Budget Beat – May 2, 2014
West Virginia One of Just Eight States Still Cutting Funding for Higher Education
Now that the recession is in the past, most states are restoring funding to higher education. West Virginia, however, is still reducing funding, second only to Wyoming, spending 21.6% less per student in FY 2014 than in FY2008, a reduction of over $1,800.
Read more in “States Are Still Funding Higher Education Below Pre-Recession Levels”, released this week by the Center on Budget and Policy Priorities, and Sean’s blog post.
Because of the hundreds of millions it gave away in tax cuts, the state has had to cut back the money it gives to the state’s colleges and universities. In fact, West Virginia gave away more than enough in tax cuts to have provided free instate tuition at all the state’s colleges and universities. Instead, students and their families are paying more in tuition because of funding cuts.
Scrapping the Social Security Payroll Tax Cap
As Social Security gears up for more Baby Boomers to begin collecting benefits, policymakers are looking at ways to close any possible budget shortfalls in the program. According to the Center for Economic and Policy Research, one idea is to eliminate the Social Security Payroll tax cap. Right now, the caps stands at $117,000 a year. In other words, someone making $234,000, or twice the cap, pays the tax on only half of those earnings. In West Virginia, scraping the cap would affect 25,073 employees or 3.2% of the state’s workers.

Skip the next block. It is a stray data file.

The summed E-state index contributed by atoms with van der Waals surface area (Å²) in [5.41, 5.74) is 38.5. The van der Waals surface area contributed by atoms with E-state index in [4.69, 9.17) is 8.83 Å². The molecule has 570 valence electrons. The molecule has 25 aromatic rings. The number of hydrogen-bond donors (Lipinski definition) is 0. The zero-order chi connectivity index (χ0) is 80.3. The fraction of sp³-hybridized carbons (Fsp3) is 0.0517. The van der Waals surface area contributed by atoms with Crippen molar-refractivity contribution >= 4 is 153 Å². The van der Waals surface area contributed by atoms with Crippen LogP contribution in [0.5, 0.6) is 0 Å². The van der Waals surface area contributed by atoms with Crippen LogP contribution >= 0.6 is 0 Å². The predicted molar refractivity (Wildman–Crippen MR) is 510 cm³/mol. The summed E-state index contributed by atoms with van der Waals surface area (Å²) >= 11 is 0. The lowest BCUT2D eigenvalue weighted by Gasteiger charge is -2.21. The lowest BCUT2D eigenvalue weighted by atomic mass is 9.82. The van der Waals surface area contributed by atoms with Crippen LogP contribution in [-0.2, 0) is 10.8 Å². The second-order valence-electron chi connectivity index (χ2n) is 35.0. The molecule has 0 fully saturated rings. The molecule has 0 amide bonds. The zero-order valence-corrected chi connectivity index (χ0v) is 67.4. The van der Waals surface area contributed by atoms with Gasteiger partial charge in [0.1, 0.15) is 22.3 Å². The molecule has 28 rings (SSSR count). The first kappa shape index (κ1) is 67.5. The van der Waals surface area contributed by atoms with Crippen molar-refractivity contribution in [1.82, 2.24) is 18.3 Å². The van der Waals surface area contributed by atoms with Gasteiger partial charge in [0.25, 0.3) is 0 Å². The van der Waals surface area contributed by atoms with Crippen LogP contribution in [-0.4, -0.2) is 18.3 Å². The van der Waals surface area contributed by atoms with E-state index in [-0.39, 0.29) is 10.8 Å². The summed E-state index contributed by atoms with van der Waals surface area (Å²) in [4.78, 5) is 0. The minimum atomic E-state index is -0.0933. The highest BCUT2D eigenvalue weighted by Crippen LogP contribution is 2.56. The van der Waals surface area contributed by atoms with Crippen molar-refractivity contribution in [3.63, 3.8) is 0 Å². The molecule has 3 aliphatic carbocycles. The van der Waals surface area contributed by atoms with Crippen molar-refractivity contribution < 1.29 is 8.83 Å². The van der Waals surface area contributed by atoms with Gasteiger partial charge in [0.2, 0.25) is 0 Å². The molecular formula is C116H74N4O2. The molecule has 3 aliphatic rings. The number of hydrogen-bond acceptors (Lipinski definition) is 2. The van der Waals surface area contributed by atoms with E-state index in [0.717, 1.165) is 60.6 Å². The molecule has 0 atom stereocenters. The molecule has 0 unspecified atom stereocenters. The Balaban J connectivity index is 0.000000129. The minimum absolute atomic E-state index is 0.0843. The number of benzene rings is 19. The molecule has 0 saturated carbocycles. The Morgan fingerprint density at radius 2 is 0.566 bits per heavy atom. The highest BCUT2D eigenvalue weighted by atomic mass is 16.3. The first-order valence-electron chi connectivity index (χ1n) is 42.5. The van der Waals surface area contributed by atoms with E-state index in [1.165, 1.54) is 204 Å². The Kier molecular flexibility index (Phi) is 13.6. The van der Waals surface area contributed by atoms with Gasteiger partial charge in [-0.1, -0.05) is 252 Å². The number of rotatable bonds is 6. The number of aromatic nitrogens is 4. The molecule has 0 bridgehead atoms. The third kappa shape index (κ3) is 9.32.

Momentum Growing: Urging Funding to be Restored
On March 23, Governor Tomblin used his line-item veto power to cut over $1 million from In-Home Family Education, Family Resource Networks and Starting Points Family Resource Centers, Child Advocacy Centers, domestic violence programs and services, and child abuse prevention. Many of these programs saw cuts in prior years or have not had any funding increases for years, while the cost of services and the increase in the number of families needing assistance has continued to rise, making it impossible to serve as many families and children.
On May 20, families, religious leaders, lawmakers from both parties, and community groups will join together at the state Capitol, when there is likely to be a special session of the legislation, to make one final push for these essential programs.
“This event will either be a celebration or a call to action,” said Stephen Smith with the WV Healthy Kids and Families Coalition, one of the groups involved with the Our Children, Our Future Campaign.”We hope that by then legislators and the governor will have worked together to find a solution, but if not, we will be ready to strongly make our case one last time.”